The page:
Career Diplomat Philip Wilson Bonsai took on his new post as U.S. Ambassador to Cuba last February full of high hopes and the desire to "get to know Fidel Castro personally." He at first counseled patience with Castro's erratic behavior. But for the past three months, while U.S. citizens were arrested by whim and the $850 million U.S. investment in Cuba was threatened with confiscatory decrees,
Ambassador Bonsai has found himself in a diplomatic vacuum, unable to get in even once to present his views to Castro. Last week, his own patience gone, Bonsai finally forced a meeting with Castro by announcing that he was off to Washington next week for what the State Department called "more than routine consultations," i.e., to work out a stiff new U.S. policy on Cuba during a pointedly long absence from Havana.
Bonsai's strategy is the same that he used effectively in 1956 as ambassador to Colombia to show his coolness toward then-Dictator Gustavo Rojas Pinilla: letting the snubs fall on a mere charge d'affaires. Just as Castro learned Bonsai's plans, a Washington News editorial reprinted in Havana drove home the message: "There is a point where patient tolerance becomes obsequious humility."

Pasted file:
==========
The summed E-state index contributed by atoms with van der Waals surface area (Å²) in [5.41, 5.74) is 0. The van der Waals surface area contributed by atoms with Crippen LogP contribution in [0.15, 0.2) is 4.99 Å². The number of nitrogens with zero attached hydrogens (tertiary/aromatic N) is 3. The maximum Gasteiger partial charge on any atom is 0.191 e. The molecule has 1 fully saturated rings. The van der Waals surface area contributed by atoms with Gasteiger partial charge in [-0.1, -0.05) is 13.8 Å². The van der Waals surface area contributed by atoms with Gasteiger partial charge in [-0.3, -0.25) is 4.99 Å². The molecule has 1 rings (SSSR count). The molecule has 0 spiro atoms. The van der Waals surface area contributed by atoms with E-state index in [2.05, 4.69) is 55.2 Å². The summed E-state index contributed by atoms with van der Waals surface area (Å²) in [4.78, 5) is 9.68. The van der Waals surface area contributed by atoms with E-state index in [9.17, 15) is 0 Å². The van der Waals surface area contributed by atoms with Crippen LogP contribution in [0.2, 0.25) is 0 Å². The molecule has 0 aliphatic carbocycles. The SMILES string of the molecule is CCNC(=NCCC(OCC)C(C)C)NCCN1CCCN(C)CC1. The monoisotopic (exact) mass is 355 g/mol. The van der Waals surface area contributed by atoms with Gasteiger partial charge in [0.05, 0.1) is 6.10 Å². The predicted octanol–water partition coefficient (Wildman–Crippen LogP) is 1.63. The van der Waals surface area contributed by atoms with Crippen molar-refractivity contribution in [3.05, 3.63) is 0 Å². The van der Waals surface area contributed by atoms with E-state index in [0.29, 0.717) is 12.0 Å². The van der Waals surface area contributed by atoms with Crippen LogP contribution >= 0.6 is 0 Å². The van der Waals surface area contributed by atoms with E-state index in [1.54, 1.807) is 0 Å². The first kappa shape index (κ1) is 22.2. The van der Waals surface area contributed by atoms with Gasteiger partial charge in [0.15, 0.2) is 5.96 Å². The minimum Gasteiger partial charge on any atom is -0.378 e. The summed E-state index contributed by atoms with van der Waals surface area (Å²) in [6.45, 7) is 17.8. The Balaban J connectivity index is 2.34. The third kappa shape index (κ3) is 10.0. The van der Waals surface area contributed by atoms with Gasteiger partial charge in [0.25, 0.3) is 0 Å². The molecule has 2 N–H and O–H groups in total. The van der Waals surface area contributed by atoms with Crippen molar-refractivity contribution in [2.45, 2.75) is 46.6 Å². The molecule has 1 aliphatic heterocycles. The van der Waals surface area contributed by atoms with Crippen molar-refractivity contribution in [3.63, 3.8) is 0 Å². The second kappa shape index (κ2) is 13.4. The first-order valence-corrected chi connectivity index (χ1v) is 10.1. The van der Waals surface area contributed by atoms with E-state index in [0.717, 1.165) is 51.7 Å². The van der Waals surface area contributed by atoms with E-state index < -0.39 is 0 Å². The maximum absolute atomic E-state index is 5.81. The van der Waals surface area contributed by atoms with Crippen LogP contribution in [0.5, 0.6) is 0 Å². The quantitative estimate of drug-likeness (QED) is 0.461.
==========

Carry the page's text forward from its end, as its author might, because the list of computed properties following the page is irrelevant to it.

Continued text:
The two men met for dinner at the home of Minister of State Raul Roa, and talked until 2:30 a.m. Bonsai had sore topics to fire away at, including 1) fair-compensation for the $300 million in U.S. sugar holdings now facing expropriation, 2) the 21% rate slash forced on the $272 million U.S.-controlled-Cuban Electric Co., and 3) the 87 U.S. citizens arrested over the past eight months.
An evening of overdue negotiations did not add up to any real change in the revolution's anti-U.S. slant. Sticking to the new tough line, the State Department last week decided to lift the citizenship of a key Castro aide, Ohio-born Major William Morgan (TIME, Aug. 24), on the grounds that he is a member .of a t foreign army. Similar action against about a dozen other U.S.-born Castro soldiers will follow.